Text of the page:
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South Campus Gateway, LLC.

Photos by Megan Leigh Barnard

Italian-Ate

Forno actually started out as just an idea for a simple, great pizza place in the Short North.
From there, like so many toppings, the team at Corso Ventures started piling up the extras.
The popular concept at Buttles and High seems like it shouldn’t work on paper: upbeat music, high-energy and upscale; simultaneously casual, comfortable, and light on dress code.
But it does work—and no better proof is evident than during its Friday, 4-6 p.m. happy hour(s). It’s an approachable after-work spot where everyone belongs, but one where you still might be better off putting in a rezo—especially if you can’t ditch the office early to soak up the value of nearly half-off everything.

 


Corso Director of Operations Reed Woogerd relishes the responsibility of balancing Forno’s dual identity, all while upping the ante by putting the entire operation on display throughout the space’s wide-open bar and kitchen layout.
It all appears relatively effortless to the naked eye, but we know otherwise. We pulled up a stool with Woogerd to find out what the Forno staff (led by GM Andrea Worthington and Executive Chef Branden Weigel) is tasked with cooking up on a daily basis:\

They let the decor (and atmosphere) decide itself.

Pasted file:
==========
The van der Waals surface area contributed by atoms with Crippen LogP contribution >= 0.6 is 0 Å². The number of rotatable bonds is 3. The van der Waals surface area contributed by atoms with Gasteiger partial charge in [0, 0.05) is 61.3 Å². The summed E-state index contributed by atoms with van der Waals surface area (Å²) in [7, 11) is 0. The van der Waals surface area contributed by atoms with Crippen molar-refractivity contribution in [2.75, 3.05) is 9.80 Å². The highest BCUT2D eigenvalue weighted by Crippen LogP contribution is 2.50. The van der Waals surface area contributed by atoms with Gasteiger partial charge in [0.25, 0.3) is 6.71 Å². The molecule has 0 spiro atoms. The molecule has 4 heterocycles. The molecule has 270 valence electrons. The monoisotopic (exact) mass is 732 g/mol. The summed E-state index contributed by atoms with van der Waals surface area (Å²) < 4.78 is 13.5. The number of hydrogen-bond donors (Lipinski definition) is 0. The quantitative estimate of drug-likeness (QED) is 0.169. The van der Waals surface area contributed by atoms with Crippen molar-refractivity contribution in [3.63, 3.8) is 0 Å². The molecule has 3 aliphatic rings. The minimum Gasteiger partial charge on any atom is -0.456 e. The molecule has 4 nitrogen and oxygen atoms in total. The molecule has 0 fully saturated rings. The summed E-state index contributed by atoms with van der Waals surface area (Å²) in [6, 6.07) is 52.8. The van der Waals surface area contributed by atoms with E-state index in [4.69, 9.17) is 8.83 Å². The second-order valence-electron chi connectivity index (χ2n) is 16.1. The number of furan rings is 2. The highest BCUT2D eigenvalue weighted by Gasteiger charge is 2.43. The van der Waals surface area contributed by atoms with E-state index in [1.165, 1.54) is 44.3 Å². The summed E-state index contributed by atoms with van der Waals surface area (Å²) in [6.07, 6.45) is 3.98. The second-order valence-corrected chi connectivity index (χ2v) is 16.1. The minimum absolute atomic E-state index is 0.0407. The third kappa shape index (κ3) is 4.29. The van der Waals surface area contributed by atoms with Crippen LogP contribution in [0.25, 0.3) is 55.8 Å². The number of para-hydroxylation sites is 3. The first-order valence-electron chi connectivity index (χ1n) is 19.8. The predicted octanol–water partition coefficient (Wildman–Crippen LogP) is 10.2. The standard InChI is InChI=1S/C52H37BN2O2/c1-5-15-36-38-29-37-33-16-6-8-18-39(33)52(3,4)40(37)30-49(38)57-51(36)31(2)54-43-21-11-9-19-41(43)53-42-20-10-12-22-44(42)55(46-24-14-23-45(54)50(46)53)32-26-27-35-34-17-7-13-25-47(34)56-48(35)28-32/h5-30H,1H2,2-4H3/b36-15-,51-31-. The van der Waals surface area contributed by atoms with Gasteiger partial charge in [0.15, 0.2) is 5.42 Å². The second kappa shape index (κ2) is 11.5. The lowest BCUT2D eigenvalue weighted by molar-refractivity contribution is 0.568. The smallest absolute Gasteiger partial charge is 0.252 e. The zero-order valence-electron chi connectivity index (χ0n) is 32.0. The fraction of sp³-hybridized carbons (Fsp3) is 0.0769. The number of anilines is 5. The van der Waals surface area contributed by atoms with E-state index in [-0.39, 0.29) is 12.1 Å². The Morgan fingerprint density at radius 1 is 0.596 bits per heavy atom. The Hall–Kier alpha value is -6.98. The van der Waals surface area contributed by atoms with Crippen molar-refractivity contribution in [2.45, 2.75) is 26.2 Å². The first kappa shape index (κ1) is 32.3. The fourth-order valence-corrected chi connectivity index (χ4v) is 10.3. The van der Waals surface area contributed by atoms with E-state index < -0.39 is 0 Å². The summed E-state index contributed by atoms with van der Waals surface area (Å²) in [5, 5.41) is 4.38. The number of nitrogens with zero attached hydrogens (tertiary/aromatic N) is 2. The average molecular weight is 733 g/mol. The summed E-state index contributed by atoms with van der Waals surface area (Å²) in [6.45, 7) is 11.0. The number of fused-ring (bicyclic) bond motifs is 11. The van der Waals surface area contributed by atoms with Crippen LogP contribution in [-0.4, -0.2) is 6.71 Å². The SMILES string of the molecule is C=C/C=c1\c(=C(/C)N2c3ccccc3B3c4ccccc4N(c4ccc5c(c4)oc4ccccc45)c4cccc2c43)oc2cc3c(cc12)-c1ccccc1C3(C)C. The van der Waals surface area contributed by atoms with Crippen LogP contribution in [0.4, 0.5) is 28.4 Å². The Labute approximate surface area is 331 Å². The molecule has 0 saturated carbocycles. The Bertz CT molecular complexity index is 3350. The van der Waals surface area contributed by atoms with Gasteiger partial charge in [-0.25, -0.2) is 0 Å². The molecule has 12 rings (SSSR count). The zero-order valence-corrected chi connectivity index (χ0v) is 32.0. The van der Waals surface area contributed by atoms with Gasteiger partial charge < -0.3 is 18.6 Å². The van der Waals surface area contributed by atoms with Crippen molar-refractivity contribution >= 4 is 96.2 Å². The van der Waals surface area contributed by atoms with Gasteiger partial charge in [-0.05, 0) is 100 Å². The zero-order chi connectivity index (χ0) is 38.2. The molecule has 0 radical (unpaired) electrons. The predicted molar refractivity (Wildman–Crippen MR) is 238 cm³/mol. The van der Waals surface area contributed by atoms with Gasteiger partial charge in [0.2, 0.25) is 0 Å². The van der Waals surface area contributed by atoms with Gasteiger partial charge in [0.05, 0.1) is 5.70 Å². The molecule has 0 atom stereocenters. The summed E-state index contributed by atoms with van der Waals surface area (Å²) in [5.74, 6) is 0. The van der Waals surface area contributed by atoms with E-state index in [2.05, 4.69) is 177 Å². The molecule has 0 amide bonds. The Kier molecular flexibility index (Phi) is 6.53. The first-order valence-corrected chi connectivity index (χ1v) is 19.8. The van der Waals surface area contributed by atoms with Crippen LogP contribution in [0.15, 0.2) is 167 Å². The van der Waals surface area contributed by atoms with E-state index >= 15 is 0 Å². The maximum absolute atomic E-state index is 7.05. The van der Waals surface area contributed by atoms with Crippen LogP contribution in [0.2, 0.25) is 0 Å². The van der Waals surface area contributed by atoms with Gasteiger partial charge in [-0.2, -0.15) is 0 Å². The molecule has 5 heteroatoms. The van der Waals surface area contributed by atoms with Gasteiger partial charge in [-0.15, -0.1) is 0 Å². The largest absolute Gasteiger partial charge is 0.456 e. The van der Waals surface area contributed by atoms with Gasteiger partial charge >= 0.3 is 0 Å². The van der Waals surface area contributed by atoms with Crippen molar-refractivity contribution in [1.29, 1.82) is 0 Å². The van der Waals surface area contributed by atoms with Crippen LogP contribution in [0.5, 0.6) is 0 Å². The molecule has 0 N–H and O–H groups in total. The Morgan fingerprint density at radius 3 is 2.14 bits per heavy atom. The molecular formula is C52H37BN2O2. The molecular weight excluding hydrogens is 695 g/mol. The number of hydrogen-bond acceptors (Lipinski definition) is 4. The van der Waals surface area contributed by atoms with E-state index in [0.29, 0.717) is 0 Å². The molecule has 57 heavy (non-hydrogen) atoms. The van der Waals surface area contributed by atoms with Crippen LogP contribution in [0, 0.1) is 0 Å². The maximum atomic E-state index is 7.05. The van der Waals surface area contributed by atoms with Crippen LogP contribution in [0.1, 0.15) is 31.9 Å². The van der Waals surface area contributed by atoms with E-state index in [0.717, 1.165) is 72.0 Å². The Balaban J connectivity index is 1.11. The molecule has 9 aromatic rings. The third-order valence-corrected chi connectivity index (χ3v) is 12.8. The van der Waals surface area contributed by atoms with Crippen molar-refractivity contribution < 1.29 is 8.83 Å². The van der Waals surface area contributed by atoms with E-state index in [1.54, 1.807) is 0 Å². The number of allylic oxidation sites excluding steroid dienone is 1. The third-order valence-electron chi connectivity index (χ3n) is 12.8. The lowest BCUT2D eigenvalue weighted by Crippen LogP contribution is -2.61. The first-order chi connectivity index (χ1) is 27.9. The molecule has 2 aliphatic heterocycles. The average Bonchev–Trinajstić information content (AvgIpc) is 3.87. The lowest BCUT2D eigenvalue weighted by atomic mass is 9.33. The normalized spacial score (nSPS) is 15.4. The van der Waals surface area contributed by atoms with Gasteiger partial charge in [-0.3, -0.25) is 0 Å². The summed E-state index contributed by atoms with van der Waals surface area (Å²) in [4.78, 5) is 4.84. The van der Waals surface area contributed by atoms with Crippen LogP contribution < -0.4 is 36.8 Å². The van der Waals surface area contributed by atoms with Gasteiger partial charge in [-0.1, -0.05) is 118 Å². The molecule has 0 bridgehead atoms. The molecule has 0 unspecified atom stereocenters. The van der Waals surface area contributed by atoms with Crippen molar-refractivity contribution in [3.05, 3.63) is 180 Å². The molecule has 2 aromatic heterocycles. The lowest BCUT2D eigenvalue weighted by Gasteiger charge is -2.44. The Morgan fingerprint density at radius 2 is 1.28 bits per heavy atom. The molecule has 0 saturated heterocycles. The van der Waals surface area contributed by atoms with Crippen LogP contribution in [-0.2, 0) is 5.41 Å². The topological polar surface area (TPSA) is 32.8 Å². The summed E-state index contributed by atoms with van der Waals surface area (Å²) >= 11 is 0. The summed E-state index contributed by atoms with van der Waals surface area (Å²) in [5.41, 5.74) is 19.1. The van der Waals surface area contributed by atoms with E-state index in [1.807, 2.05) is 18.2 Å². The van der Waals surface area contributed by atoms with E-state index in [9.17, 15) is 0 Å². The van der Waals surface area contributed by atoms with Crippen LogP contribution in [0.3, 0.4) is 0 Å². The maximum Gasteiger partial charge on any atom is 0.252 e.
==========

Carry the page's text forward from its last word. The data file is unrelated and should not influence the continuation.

“We knew that we needed to serve more than just pizza if we wanted to achieve this hybrid concept, where you could share a few pizzas, apps, and cocktails with friends at happy hour or even come in for date night or a business dinner. When we started to uncover some of the existing charms of the space (such as the original white terrazzo floor and the vault from when it was a bank some 100 years ago, which we converted into a walk-in cooler), it became clear that the space should have a vintage-Italian, yet modern and classy Short North vibe—without being stuffy. We’re serving pizza, after all.”

Forno puts two faces forward.
“We have an amazing happy hour where almost everything on the menu is half-off and our brunch crowds have been unreal. During the week it feels like a fun neighborhood restaurant and on the weekends it’s definitely the place to be. Our neighborhood is growing at an unbelievable rate and we want to be able to continue to give people what they want.”

Experience is everything—but, it’s nothing without quality.
“Everything is house-made. We hand mix and stretch our dough every day. We import only San Marzano tomatoes for our sauce; the quality of every ingredient matters. The kitchen is wide open to the dining room and the hustle and bustle of High Street is framed in by floor to ceiling windows. We want to provide the best customer service in the city, but we also want to put on ‘the show.’”

They’re not afraid to add more ingredients to the mix.
“Rounding out the concept has mostly meant rounding out the menu, recently adding some fun shared plates such as roasted spreadable garlic served with house bread, steamed mussels … burrata with heirloom cherry tomatoes and aged sherry vinaigrette. It’s not just about pizza anymore.” •

 

Forno is located at 721 N High St.
For more, visit fornoshortnorth.com

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Travis Hoewischer

I've been working in journalism in central Ohio for more than a decade, and have been lucky enough to be a part of (614) Magazine since the very first issue. Proud to live in a city that still cares – and still reads.

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